I: Ola, to be honest, I don’t remember making this photo (again!). It doesn’t give any clue where or how I made it, what motives I had, while making it, what happened before or after. The way the pavement is made makes me guess that it was in Amsterdam, even near the center, maybe Jordaan. This is the place where I used to walk very often. Probably I used photography as a means of protecting myself from the overwhelming reality: when you pass everyday the same route, you stop seeing and stop being excited about the things. Sometimes I get myself protected from the people - if I get tired of their presence, from their talks, I just put myself in the parallel world of pure vision. I saw here a perfectly balanced geometrical composition, almost a caricature on Malevich or on photography of Dusseldorf school. Usually I am against meaningless in photography, lack of social problematic, but in this case I wanted to use the seaming meaningless as a refuge. The light on the objects and grey background reminds the sky before storm, and it makes a composition a bit parodical also on classical landscape paintings of the 17th-18h centuries. But maybe it’s a pile of concrete constructions, and nothing else.
O: I found this picture and it struck me, because of its intimacy that is captured and shared with me. We are allowed to look at a very private moment as long as we want. This moment is now stretched in time by virtue of photography, and invites us to look at the details without any shame, modesty or embarrassment. We are alone with this image, curious, excited and bewildered. The photo gives us the opportunity to satisfy our curiosity and slowly investigate the setting. I want to stress the speed, at which the photo is being looked at. If we would witness this situation in real life, as an outsider, we would probably be confused and wouldn’t dare look. I would dare say that only through the image we are able to contemplate the situation. Small details, the light behind the window, textures, the body posture – all of these elements are very relaxed and show a very safe environment. There is complete trust and surrender to the photographer. Everything is revealed and exposed, no detail is put away or covered. It is a very strong decision to make an image like this, I think. We know what happened right before image was made and we can assume that photographer himself is a part of the setting, even though he is not visible on the picture. The scene has two players, one is resting and another taking a picture. Apart from what I’ve mentioned before, it is interesting to think about the obsession with photography, if the first thing you do after being intimate, is to make a photograph. But that is another story, I guess.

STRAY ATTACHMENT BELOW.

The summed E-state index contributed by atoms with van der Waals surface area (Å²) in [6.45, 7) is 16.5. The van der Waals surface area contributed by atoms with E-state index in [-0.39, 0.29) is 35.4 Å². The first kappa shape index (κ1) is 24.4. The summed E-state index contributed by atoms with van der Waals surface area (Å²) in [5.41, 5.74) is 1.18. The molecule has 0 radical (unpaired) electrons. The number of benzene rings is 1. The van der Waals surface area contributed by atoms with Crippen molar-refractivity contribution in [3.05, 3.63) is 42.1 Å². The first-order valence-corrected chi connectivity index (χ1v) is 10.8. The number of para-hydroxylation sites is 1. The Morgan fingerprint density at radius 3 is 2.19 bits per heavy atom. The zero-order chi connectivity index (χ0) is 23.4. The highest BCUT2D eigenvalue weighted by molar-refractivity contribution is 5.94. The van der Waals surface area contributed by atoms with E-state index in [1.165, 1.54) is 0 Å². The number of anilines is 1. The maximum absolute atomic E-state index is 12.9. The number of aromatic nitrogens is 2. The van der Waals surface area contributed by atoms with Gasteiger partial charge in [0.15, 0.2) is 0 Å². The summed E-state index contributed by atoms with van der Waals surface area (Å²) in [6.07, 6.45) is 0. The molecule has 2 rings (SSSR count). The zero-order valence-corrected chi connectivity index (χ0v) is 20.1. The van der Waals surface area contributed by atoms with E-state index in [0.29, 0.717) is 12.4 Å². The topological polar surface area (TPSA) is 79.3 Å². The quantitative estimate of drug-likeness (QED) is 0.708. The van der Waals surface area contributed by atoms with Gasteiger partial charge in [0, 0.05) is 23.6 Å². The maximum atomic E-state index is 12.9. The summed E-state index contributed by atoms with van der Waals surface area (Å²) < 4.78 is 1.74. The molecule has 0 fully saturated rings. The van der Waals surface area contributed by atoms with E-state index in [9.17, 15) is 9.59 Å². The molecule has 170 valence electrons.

I: Ooo, Ola, you're now touching the sensitive subject, and I hope really that our dialogue remains more or less private and not too many people read us :). With my photography I always try to push the borders of privacy, and it seems totally ok, until I came to the point to try to touch my own privacy, and question the norms of existence. Honestly, everything what happened to me after moving to Holland and getting married seems like a dream, as if it were not my decisions, and I just played a joke with my life. And it seemed to me that I still sleep and still can't wake up. It's not a bad dream, it's like actually sleeping without particular dreams or not remembering them afterwards. I think I lost my magic and I almost stopped photographing, too, because no subject seemed important enough. My photography used to be getting as close as possible into the other worlds. And that means giving up your world, at least for the time of photographing, living some other life, being somewhere else. After I got my own "real" life, it became much more difficult to get to the other worlds, it's a kind of a dependance. I finally got "home" that meant I stopped being a vagabond. And all I could was to document my own private life, breaking my own borders of privacy. Some photographers succeed in it, but I didn't. I have a need to separate "my own life" from photography. My photography has to happen somewhere else. And home must be a place where you return and rest from photography. And my personal relationships with my husband on the border with love and disgust shouldn't be questioned by being exposed to the photography medium. They are too fragile for that.